Sea-Tac's green restroom experiment yielding encouraging results

Staff writerMarch 6, 2014 

A high-speed stream of air emerges from the two wings in Sea-Tac's new Dyson faucets.

PORT OF SEATTLE

Faucets with wings, valves powered by solar energy from restroom lights and dual-flow toilets are part of two new experimental restrooms at Sea-Tac Airport designed to cut energy use, reduce errant restroom trash and improve hygiene in the airport's washrooms.

Initial results from the pilot project restroom features, installed in two restrooms near the airport's central court late last year, show significant positive results, say airport officials.

"Surveys and data collection following the completion of the green restroom enhancements show that the sustainable fixtures are a win-win with significant environmental benefits and increases user satisfaction," said Sea-Tac spokeswoman Christina Faine.

Based on initial results, the environmental savings over a year's time will amount to 1.5 million feet of paper and 644,000 gallons of water for those two restrooms alone, the airport said.

The restrooms incorporate three new kinds of eco-friendly fixtures.

The most visually striking is a combined faucet and hand dryer. The device, built by Dyson, the vacuum people, looks somewhat like a plane with a central fuselage and two wings extending from the side of the faucet.

The faucet delivers water for hand washing when it detects a person's hands under the tap much like a traditional touchless faucet. What's different about the new bathroom fixture is that the "wings" extending perpendicular from the faucet contain narrow slots on their undersides from which a high-speed "blade" of air emerges.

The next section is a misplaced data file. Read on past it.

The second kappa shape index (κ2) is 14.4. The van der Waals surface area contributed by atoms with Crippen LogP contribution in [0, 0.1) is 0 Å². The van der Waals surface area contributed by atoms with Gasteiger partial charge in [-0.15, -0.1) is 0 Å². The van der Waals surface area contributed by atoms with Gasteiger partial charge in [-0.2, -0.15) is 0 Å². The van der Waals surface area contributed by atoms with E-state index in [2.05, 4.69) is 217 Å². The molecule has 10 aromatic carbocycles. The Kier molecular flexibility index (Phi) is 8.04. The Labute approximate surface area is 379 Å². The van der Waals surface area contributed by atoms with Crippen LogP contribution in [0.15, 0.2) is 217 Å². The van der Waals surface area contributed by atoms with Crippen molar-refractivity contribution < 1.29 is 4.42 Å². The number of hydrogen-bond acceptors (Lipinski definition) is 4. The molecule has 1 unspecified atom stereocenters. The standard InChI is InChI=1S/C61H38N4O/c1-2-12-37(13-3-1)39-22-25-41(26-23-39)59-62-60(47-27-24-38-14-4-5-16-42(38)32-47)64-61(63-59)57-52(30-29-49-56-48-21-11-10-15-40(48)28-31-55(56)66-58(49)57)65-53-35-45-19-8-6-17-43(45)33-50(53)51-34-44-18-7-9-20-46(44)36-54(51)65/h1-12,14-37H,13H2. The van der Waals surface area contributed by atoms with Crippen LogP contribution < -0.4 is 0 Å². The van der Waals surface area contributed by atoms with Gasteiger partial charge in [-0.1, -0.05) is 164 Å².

Restroom patrons use those blades of air to wipe the water from their hands into the sink below. The air isn't further heated as it is in conventional blow dryers.

Air Blade Faucet inventor James Dyson said having the dryer incorporated in the faucet allows users to dry their hands over the sink rather than having to move their wet and dripping hands across the restroom to a dryer.

Using a dryer at each sink, he said, speeds up restroom use because it eliminates congestion at the wall-mounted units. The air dryers also cut paper consumption and restroom clean up costs.

The airflow is created by a new, high-efficiency, low-noise motor mounted under the counter. The airflow is channeled through the faucet body to the two wing-like blades.

A second innovation in the two airport restrooms is the dual flush toilets. Restroom users are instructed to pull the flush lever upward to flush down liquids and to push the lever downward to flush solids. The liquids flush uses considerably less water than the larger flush used for solids.

The third kind of new fixtures are more conventional touchless faucets. Those faucets' sensors and valves are powered by electricity generated from solar collectors generated by the light from the restrooms' overhead lights. Using solar power eliminates the need to hard wire the faucets to the building's electrical system or to change batteries powering the sensors and valves.

Based on initial results, the airport says it likely will equip its other restrooms with the green fixtures when it comes time to remodel them. 

"We take our role of being a leader among U.S. airports in sustainability seriously," said Elizabeth Leavitt, director of aviation planning and environmental management at the Port of Seattle, Sea-Tac's owner. "The green restroom enhancements are a good example of how we leave no stone unturned and continually look at old ways of doing things with fresh eyes."

 

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